The Centre for Justice Innovation have mapped youth diversion schemes across Youth Offending Teams (YOTs) in England and Wales.
115 YOTs confirmed they operate a point-of-arrest diversion scheme and answered a survey. 18 indicated that they had a diversion scheme but did not provide the details. 19 YOTS confirmed that they do not have a diversion scheme at all.
The research shows that youth diversion is widely but variably practised. Alongside examples of good practice, there are areas for improvement.
- 31% of the responding schemes do not require the child to admit guilt to be eligible for diversion.
- 24% of the responding schemes allow children who accept ‘responsibility’ rather than ‘guilt’ to be diverted.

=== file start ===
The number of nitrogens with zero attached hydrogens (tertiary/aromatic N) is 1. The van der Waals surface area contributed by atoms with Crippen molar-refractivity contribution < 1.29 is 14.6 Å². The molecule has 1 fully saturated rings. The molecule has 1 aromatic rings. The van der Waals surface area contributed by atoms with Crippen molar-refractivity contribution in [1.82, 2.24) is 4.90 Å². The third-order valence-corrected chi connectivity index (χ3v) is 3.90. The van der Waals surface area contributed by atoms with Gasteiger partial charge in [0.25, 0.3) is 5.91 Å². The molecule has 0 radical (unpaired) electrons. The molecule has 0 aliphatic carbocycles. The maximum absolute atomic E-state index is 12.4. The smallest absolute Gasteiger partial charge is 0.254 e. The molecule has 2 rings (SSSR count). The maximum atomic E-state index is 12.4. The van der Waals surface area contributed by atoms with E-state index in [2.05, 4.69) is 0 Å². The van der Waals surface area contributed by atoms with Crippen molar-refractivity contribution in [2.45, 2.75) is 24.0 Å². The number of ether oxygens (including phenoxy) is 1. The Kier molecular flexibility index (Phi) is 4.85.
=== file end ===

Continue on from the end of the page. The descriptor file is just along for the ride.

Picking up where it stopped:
- 39% of the responding schemes divert for low-level offences only.
- 25% of the responding schemes run diversion interventions for less than 3 months.
The mapping of the various diversion schemes that operate across England and Wales has shed light on an area which has previously been a bit of an enigma. The fact that 19 YOTs don’t have diversion schemes at all is shocking and supports the notion that outcomes for children in the criminal justice system are to some extent a postcode lottery.